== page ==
Only 35 applications stand between you and your new small business
A couple days ago in Minneapolis, my co-presenter John Miri (a Senior Fellow at Governing’s Center for Digital Government) threw out a provocative statistic. In one state (which I won’t name), an entrepreneur could have to file up to 35 different permits, applications, or licenses across 14 different agencies to start new restaurant. This is just state agencies. It doesn’t include interactions needed for city, county, or federal regulations. As you might imagine, this can be quite a burden on both small businesses and the agencies themselves to ensure compliance.
I don’t want to suggest it’s a problem unique to the above state. In fact, there has been a fair amount of work done to try and understand how regulation and compliance affects businesses and agencies worldwide.
For example, the World Bank publishes an annual index (here) that ranks countries by how easy it is to do business (Singapore was #1 in case you were wondering). The index incorporates factors like the number of procedures, costs, and time needed to comply across different aspects of the red-tape businesses must navigate (employing workers, filing taxes, getting construction permits, etc). Unfortunately, the burden of this red-tape falls more heavily on small businesses than large. According to the SBA (in this report) it costs 45 percent more per employee for small firms to comply than larger firms. Which means (unsurprisingly), red-tape hinders one crucial engine of most economies — small business growth.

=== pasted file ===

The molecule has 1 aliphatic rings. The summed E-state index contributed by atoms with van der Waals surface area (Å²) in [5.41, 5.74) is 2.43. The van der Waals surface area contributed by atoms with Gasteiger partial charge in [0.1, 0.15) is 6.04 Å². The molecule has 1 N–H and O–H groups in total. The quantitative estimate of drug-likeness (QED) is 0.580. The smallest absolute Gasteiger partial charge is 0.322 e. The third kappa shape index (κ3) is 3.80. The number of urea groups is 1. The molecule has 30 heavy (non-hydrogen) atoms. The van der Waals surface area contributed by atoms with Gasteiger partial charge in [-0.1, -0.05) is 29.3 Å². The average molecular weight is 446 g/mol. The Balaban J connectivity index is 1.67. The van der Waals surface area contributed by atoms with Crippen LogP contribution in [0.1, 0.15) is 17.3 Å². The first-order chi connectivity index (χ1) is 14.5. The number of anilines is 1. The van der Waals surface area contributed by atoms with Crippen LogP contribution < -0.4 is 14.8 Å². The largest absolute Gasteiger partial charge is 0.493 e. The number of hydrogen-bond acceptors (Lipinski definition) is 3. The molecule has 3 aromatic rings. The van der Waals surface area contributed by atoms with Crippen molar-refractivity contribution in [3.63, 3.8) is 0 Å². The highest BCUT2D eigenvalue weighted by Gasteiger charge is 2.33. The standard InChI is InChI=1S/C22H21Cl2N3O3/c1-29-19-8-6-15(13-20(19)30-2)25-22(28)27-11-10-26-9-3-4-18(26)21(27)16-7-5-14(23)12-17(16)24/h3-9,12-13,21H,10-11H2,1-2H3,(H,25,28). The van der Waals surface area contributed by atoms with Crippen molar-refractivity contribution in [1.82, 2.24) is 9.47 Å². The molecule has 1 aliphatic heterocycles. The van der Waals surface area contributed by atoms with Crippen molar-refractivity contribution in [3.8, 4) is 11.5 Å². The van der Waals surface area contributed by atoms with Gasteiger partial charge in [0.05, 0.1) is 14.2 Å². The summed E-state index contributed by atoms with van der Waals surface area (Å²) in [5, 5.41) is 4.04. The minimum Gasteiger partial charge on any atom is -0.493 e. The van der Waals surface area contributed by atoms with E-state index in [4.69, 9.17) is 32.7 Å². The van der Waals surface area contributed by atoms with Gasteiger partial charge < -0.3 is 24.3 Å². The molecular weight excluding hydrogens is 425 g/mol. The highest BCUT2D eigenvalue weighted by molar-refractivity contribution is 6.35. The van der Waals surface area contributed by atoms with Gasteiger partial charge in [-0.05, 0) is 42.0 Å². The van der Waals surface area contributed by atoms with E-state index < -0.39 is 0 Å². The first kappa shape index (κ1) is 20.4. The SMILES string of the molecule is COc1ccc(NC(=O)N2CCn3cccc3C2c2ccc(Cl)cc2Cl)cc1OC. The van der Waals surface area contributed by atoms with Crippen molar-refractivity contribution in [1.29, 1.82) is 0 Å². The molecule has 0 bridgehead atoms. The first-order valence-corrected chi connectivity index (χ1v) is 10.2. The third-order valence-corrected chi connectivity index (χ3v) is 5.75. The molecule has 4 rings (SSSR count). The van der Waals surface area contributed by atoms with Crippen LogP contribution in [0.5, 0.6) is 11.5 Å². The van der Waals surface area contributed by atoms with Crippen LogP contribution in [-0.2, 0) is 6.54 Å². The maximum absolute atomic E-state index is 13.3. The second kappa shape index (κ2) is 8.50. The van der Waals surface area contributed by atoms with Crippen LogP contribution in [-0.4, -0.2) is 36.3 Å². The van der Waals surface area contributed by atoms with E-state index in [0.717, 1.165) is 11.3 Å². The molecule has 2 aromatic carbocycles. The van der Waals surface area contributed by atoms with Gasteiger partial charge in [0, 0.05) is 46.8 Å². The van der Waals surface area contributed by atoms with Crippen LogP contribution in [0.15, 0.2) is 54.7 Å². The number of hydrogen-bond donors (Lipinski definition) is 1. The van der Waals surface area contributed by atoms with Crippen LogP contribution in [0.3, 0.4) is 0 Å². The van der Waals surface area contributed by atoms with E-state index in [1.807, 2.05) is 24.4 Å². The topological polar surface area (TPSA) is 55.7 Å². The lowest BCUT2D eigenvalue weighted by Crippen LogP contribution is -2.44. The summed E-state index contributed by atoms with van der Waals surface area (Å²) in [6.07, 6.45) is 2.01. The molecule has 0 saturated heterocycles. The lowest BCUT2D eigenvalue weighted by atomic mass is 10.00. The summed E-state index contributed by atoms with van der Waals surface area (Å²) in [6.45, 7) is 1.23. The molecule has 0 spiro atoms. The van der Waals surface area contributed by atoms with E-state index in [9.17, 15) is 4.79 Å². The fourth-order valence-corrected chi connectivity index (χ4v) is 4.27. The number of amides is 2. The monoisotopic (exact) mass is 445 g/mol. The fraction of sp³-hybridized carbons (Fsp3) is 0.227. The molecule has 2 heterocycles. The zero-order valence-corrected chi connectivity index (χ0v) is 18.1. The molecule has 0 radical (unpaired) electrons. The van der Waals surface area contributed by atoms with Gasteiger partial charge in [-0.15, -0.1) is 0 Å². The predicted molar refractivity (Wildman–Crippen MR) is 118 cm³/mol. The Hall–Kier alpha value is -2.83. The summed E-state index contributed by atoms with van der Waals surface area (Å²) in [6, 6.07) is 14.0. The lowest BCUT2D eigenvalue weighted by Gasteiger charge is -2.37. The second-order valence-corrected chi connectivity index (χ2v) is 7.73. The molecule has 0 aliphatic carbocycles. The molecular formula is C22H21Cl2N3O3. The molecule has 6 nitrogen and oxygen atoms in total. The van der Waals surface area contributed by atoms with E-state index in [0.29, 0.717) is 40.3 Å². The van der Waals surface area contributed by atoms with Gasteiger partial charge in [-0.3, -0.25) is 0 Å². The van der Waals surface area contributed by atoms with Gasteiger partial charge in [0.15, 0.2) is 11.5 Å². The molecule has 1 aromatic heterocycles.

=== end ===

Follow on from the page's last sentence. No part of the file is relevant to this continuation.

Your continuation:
To help reduce the red-tape that business must deal with, many governments have been consolidating services across agencies and making them available online. This makes it easier for businesses to understand compliance needs and streamline the application process. One example is New York City who offers an online wizard to find necessary permits and licenses (see the wizard here). Another is Australia’s business.gov.au who successfully moved many of their permits and forms online across the federal, state, and local jurisdictions–saving time and money for businesses and government (see here for more info). And at a broader level, the EU’s Service Directive mandates that each member state put in place online one stop shops to help open up the EU market. These online portals are intended to allow foreign businesses to electronically find all information about compliance obligations and then apply online from any EU member state to open their business. This certainly gives each EU government an incentive to make it easier for business to deal with red-tape so they can better compete for and attract foreign business investment (to see the EU portals go here).
These are just a few examples of governments looking at ways to reduce regulatory red tape for businesses. What are some good examples you have seen where governments are innovating to improve business services?